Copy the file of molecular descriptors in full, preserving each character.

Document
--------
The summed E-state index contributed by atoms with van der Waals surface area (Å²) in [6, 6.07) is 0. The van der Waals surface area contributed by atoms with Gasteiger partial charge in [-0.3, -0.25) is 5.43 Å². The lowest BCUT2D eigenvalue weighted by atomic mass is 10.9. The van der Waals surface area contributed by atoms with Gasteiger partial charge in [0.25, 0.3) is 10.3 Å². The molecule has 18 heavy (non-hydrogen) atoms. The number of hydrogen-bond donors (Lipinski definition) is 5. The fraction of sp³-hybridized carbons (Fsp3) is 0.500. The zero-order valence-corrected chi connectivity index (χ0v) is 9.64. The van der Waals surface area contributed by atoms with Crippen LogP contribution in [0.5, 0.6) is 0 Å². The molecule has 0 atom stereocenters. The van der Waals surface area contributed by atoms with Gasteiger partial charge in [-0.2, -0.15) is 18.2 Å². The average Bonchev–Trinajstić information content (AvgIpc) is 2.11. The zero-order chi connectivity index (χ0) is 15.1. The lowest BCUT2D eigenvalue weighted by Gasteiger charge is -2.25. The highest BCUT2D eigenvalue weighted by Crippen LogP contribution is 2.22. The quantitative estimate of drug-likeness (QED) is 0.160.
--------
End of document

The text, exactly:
The summed E-state index contributed by atoms with van der Waals surface area (Å²) in [6, 6.07) is 0. The van der Waals surface area contributed by atoms with Gasteiger partial charge in [-0.3, -0.25) is 5.43 Å². The lowest BCUT2D eigenvalue weighted by atomic mass is 10.9. The van der Waals surface area contributed by atoms with Gasteiger partial charge in [0.25, 0.3) is 10.3 Å². The molecule has 18 heavy (non-hydrogen) atoms. The number of hydrogen-bond donors (Lipinski definition) is 5. The fraction of sp³-hybridized carbons (Fsp3) is 0.500. The zero-order valence-corrected chi connectivity index (χ0v) is 9.64. The van der Waals surface area contributed by atoms with Crippen LogP contribution in [0.5, 0.6) is 0 Å². The molecule has 0 atom stereocenters. The van der Waals surface area contributed by atoms with Gasteiger partial charge in [-0.2, -0.15) is 18.2 Å². The average Bonchev–Trinajstić information content (AvgIpc) is 2.11. The zero-order chi connectivity index (χ0) is 15.1. The lowest BCUT2D eigenvalue weighted by Gasteiger charge is -2.25. The highest BCUT2D eigenvalue weighted by Crippen LogP contribution is 2.22. The quantitative estimate of drug-likeness (QED) is 0.160.